So hours of daylight have just been made to disappear. Assuming that darkness had only just fallen--and we must, because it was bright daylight outside right up to the beginning of this episode--that means we've still got plenty of night left. The shootout with the gunmen happens in real time, without ellipses. After Rick frees the skewered thug, there are several pressing matters. Hershel had made it very clear the fellow speared by the fence would need immediate medical care. Back at the farm, Beth, Hershel's daughter, was also urgently in need of the medical attention only Hershel could provide. The rest of the characters at the farm needed to be immediately told there was an unknown number of armed hostiles in the area. Night had fallen, a time when it's extremely dangerous to be out in the open. Our heroes should have been looking to return to the farm immediately.
Our writers, on the other hand, are looking to wallow in the usual melodrama, so these pressing matters are simply pressed aside to that end. The characters in town disappear from the timeline as if kidnapped by UFOs, returning to the farm some time the next morning. As they drive up, it's well into the morning, too. The sun is high. Everyone is preparing to go look for them. They've somehow managed to turn what should have been a flight back to the farm of only a few minutes into one that took 12 hours or more.
In other news, it's the same old story. TWD's misogyny holds firm--the "empowered" Andrea aligned herself even more strongly with Shane this week. Mind-numbing repetition being the soul of TWD, the awful writing from the past was revisited: Dale again talked to Andrea about Shane, listened to her tell him Shane had done more to ensure the survival of the group than anyone, including Rick, and, yet again, he failed to tell her about what kind of man Shane really is. Beth continues to be seriously ill, having collapsed, last episode, after tussling with a zombie, and, again, no one thinks to check her for zombie-inflicted injuries or even voices any concern that she could be infected by the zombie bug. Glenn continues to have cold feet about Maggie for completely ridiculous reasons. The usual story.
This episode had a very strong opening, but in the end, it continued the series' habit of giving the viewers a finger. The one proffered is not the "Triggerfinger."
 While, theoretically, it seems entirely appropriate to feature zombies in the midst of a zombie holocaust, the sudden appearance of the creatures, particularly in such large numbers, was a jarring change for TWD this season. We've seen parts of the town a few times, but we've only ever seen one zombie there (one that apparently magically teleported into the local drug-store). The town has been deserted. No damage. No trash in the street. No bodies. No indication that much of anything, like, say, the end of the world, has even happened.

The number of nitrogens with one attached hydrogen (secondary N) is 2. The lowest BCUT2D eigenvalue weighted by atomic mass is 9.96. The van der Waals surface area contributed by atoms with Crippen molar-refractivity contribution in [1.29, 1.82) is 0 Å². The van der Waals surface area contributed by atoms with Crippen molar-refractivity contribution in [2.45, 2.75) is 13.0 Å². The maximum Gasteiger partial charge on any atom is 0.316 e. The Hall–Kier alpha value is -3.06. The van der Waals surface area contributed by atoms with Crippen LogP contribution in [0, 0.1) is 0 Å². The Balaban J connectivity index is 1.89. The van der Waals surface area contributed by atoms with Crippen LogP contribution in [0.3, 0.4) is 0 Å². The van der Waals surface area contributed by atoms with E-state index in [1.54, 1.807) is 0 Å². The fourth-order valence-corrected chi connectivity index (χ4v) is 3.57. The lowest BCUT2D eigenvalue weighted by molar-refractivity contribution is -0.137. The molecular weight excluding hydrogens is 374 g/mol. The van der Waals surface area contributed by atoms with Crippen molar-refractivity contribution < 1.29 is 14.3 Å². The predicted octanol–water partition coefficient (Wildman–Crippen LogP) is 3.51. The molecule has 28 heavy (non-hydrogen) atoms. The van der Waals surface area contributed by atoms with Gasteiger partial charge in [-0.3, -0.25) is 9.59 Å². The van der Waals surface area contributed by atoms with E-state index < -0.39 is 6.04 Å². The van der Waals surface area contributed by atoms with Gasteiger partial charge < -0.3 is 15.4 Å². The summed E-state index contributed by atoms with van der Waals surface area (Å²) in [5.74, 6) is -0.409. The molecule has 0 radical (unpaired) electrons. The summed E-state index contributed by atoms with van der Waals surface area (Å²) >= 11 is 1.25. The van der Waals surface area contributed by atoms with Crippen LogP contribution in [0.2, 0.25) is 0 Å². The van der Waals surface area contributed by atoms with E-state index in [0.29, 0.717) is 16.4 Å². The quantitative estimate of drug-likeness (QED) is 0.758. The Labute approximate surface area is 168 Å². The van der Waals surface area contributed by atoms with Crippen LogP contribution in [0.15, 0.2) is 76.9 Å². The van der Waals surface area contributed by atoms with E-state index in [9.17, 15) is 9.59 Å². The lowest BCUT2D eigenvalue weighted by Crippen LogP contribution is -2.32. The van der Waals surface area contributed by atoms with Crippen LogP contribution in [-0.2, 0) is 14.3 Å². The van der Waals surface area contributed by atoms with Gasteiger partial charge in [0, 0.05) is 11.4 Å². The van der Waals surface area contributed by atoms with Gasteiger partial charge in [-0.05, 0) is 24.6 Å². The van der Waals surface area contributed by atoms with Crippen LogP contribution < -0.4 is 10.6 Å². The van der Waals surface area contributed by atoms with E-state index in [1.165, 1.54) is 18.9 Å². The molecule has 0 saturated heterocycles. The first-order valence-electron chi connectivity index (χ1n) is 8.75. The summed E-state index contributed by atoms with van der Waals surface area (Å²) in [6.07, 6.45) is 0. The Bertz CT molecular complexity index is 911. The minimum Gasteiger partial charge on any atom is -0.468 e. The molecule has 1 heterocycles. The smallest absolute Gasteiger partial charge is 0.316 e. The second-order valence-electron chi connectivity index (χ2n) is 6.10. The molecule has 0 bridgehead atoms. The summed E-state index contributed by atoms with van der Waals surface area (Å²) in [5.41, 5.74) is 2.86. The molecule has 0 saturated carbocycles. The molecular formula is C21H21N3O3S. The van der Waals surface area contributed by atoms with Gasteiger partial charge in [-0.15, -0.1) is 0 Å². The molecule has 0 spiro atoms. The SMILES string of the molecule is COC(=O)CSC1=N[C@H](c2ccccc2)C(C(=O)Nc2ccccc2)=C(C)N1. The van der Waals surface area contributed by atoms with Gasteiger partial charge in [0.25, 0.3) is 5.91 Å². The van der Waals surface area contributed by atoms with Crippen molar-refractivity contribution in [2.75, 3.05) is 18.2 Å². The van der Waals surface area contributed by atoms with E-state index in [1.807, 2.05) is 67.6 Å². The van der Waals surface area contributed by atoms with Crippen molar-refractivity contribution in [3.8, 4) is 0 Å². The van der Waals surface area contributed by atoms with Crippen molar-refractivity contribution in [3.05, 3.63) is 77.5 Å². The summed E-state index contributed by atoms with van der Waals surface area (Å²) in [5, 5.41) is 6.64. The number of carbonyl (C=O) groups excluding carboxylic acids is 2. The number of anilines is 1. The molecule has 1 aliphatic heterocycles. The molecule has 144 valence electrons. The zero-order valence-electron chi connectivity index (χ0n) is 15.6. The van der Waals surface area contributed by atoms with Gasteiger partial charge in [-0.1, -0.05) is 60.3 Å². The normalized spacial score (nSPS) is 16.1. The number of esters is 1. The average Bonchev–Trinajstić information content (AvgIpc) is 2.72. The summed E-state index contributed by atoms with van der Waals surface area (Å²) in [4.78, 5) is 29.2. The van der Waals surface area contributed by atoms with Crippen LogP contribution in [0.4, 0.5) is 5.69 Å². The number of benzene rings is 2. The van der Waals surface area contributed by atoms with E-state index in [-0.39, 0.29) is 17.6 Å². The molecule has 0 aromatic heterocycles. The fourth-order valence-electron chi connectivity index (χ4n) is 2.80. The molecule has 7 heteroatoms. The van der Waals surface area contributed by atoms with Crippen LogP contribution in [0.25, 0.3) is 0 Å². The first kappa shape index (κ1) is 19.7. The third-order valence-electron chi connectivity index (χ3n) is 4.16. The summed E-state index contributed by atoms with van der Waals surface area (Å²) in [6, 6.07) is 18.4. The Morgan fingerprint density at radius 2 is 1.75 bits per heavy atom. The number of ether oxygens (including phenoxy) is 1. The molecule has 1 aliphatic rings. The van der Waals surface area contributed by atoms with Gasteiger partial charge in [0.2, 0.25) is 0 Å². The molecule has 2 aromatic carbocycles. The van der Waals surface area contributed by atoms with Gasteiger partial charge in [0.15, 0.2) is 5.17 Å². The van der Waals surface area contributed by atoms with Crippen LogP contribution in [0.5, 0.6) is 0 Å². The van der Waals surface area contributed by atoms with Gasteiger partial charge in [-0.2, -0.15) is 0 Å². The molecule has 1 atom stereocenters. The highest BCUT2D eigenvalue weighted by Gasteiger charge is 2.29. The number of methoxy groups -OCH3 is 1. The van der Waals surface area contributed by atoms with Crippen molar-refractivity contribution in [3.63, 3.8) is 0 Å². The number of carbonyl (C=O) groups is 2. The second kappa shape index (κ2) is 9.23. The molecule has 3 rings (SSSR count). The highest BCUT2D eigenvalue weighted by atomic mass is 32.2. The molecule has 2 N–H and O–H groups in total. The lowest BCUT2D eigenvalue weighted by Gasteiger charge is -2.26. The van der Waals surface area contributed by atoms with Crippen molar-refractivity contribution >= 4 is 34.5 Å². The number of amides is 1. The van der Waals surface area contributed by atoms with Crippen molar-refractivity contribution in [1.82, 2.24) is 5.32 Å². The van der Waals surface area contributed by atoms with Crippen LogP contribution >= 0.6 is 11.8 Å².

One that, in this case, goes absolutely nowhere, and seems inserted for no other purpose than establishing a Maggie/Andrea rapport as a way of setting up something later.
 During all of this, it was bright sunlight outside. They walked through it. You could see it through the windows. It was quite bright in the bar, with no electricity, lanterns, candles, or light of any kind. It was bright daylight when Lori wrecked her car.
 Later than that, in the early summer, but it's probably late summer on TWD now.
 UPDATE: In the episode in which Maggie and Glenn take the first of two very leisurely horseback rides into town and back, Maggie says it's about a mile up the road. Rick and co. are, of course, driving a truck.
 Upon arrival, they rush the injured boy, Randall, into surgery, though he should be dead or well beyond their ability to help, by that point (he's gone untreated for half a day).
 Glenn's behavior with regard to Maggie in the last two episodes is indicative of a few of the bad habits of the writers. Because they insist on rendering everything through the lens of overwrought soap melodrama, no relationship is allowed to just be a happy one; every one of them has to be made dysfunctional in some way. At the same time, the writers get so lost in their purloined soap opera "storylines" that they completely lose sight of the premise of the show and how it should affect the characters. Glenn has found a woman who, after he chased her for several episodes, loves him, and, instead of clinging to her, he's pushing her away because he's unsure about whether she could really be in love (his story in "Nebraska"), then because she gives him something for which to live (his story in "Triggerfinger"). Those may form some basis for friction in a relationship on some brainless daytime soap, but on TWD, the world has ended, and this behavior is absolutely ridiculous.
[Cross-posted to my comics blog]